First a final recap of 24. I went for a walk with my Airbnb host Thursday evening, lovely area around Kilbarchan. It was good to get out and stretch the tired walking muscles. The people who live in Scotland must all have very toned calves as there is nothing but hills everywhere. Just when you think you’re due for a down slope it’s another up.
I slept really well at her place, waking at a normal time for me Friday morning (25). The Weaver’s Cottage (Scottish Heritage Site) didn’t open until 1 p.m. so I spent the morning booking all the rest of my hotel/hostels until I leave Europe. One big thing down! I now know I’ll get off my tour in Vienna make my way up to Berlin for 2 nights and then Amsterdam for 2 after which I’ll happily return to Canada. Those last four days are the only ones I’ll have to think about what to do on. From now until then I know what my travel has to be and what not…mostly. I’m still working on how to get from Frankfurt to the Heidelberg Region. It’s not that far, but it’s the German train system which is 1) not my language and 2) not my language. Which will be just a touch different.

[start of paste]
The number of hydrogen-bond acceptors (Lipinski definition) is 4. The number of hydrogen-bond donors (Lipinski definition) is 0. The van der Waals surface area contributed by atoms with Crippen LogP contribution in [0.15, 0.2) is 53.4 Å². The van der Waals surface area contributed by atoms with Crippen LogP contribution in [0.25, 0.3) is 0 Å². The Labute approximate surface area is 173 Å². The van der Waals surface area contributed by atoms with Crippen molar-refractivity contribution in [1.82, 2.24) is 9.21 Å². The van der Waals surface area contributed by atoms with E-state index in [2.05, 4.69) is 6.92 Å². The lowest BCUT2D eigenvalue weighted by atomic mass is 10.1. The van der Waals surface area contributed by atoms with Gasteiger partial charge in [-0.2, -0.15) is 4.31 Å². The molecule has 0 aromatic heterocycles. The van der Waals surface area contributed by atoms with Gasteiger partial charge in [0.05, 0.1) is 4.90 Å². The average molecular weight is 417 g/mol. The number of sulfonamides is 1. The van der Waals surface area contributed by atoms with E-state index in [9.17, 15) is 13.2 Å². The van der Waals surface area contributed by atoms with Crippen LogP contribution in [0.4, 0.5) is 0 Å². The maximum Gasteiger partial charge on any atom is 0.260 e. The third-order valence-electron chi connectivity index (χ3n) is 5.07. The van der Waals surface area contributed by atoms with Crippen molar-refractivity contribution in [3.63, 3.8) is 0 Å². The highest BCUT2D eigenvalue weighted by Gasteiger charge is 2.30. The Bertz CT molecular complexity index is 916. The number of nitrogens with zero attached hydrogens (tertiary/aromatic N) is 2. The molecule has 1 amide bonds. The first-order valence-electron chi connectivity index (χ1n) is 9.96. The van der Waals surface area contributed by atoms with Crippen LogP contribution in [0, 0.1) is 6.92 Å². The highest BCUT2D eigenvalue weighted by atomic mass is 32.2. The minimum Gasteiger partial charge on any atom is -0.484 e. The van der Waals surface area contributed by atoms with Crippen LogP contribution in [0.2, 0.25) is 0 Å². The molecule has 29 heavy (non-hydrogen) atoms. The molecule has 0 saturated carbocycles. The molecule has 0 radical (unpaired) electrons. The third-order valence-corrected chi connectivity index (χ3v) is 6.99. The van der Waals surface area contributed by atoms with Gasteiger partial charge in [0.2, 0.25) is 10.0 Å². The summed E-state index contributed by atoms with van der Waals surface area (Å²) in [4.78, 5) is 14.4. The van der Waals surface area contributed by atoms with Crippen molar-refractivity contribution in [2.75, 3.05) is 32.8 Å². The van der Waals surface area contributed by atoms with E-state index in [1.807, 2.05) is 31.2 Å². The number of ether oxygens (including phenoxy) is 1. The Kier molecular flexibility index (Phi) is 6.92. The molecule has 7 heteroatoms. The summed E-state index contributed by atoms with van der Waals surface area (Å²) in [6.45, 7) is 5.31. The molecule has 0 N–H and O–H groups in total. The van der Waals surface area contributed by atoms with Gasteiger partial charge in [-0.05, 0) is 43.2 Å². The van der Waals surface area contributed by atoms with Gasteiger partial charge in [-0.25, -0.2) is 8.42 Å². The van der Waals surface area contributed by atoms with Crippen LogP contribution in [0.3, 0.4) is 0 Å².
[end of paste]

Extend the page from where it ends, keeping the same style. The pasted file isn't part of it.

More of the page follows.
The Weavers Cottage tells the history of Kilbarchan and a touch of Paisley. As the Paisley patter which we consider so outdated was made famous in the town of Paisley. This town along with Kilbarchan were majority weaving towns. The livelihood of the majority of the tradespeople, and while I knew that weaving wasn’t an easy work, the very manual manner in which weaving was done wasn’t apparent until I saw the equipment. I was also lucky enough (everyone gets too) try my hand at using the more modern but simple loom they have.
I’m a bit tall for the older space. The three lovey ladies who volunteer/work at the cottage were wealths of information. One of them is still the resident weaver (Christine). She even made, was asked to make, a tartan to recognize the anniversary of some Scottish battle.
She explained it to me how the colours represent the two armies, English and Scottish, their sides on either side of a brook and then their inevitable clashing. It’s very interesting how they can weave stories into cloth.
Saturday (26) begins my three day tour of the Scottish Highlands including the Isle of Skye. The morning of was rainy in Glasgow and has been slightly rainy everywhere else we’ve been and the first night is in Fort Augustus. While the remainder of the passengers went on a tour of Loch Ness stopping off at a Castle I chose the cheaper and less groups thing of wandering around Drumnadrochit.
Which means yes, it was a bit more boring, but I did finally manage to get pictures of SHEEP! Sheep in a town centre no less.